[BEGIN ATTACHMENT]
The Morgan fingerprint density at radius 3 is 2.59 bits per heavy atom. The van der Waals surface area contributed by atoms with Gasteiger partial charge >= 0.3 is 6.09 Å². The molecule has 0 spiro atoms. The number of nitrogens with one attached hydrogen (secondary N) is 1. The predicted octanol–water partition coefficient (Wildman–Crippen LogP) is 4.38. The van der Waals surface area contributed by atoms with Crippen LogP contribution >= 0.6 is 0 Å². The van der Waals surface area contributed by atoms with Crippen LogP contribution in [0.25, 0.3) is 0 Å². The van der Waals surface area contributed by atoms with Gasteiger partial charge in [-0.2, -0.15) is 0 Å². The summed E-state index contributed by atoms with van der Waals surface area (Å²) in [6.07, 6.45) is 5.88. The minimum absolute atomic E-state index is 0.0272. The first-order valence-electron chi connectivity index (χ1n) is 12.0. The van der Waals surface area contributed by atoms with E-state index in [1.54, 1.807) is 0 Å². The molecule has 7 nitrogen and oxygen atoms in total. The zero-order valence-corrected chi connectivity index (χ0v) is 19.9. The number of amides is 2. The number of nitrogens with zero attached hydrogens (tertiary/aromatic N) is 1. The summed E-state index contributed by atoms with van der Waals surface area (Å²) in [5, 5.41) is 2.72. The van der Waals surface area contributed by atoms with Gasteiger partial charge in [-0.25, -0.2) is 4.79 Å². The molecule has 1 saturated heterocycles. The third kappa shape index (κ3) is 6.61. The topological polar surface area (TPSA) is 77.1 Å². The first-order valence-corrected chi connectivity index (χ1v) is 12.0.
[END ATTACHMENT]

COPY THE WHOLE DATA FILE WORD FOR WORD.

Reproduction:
The Morgan fingerprint density at radius 3 is 2.59 bits per heavy atom. The van der Waals surface area contributed by atoms with Gasteiger partial charge >= 0.3 is 6.09 Å². The molecule has 0 spiro atoms. The number of nitrogens with one attached hydrogen (secondary N) is 1. The predicted octanol–water partition coefficient (Wildman–Crippen LogP) is 4.38. The van der Waals surface area contributed by atoms with Crippen LogP contribution >= 0.6 is 0 Å². The van der Waals surface area contributed by atoms with Crippen LogP contribution in [0.25, 0.3) is 0 Å². The van der Waals surface area contributed by atoms with Gasteiger partial charge in [-0.2, -0.15) is 0 Å². The summed E-state index contributed by atoms with van der Waals surface area (Å²) in [6.07, 6.45) is 5.88. The minimum absolute atomic E-state index is 0.0272. The first-order valence-electron chi connectivity index (χ1n) is 12.0. The van der Waals surface area contributed by atoms with E-state index in [1.54, 1.807) is 0 Å². The molecule has 7 nitrogen and oxygen atoms in total. The zero-order valence-corrected chi connectivity index (χ0v) is 19.9. The number of amides is 2. The number of nitrogens with zero attached hydrogens (tertiary/aromatic N) is 1. The summed E-state index contributed by atoms with van der Waals surface area (Å²) in [5, 5.41) is 2.72. The van der Waals surface area contributed by atoms with Gasteiger partial charge in [-0.25, -0.2) is 4.79 Å². The molecule has 1 saturated heterocycles. The third kappa shape index (κ3) is 6.61. The topological polar surface area (TPSA) is 77.1 Å². The first-order valence-corrected chi connectivity index (χ1v) is 12.0.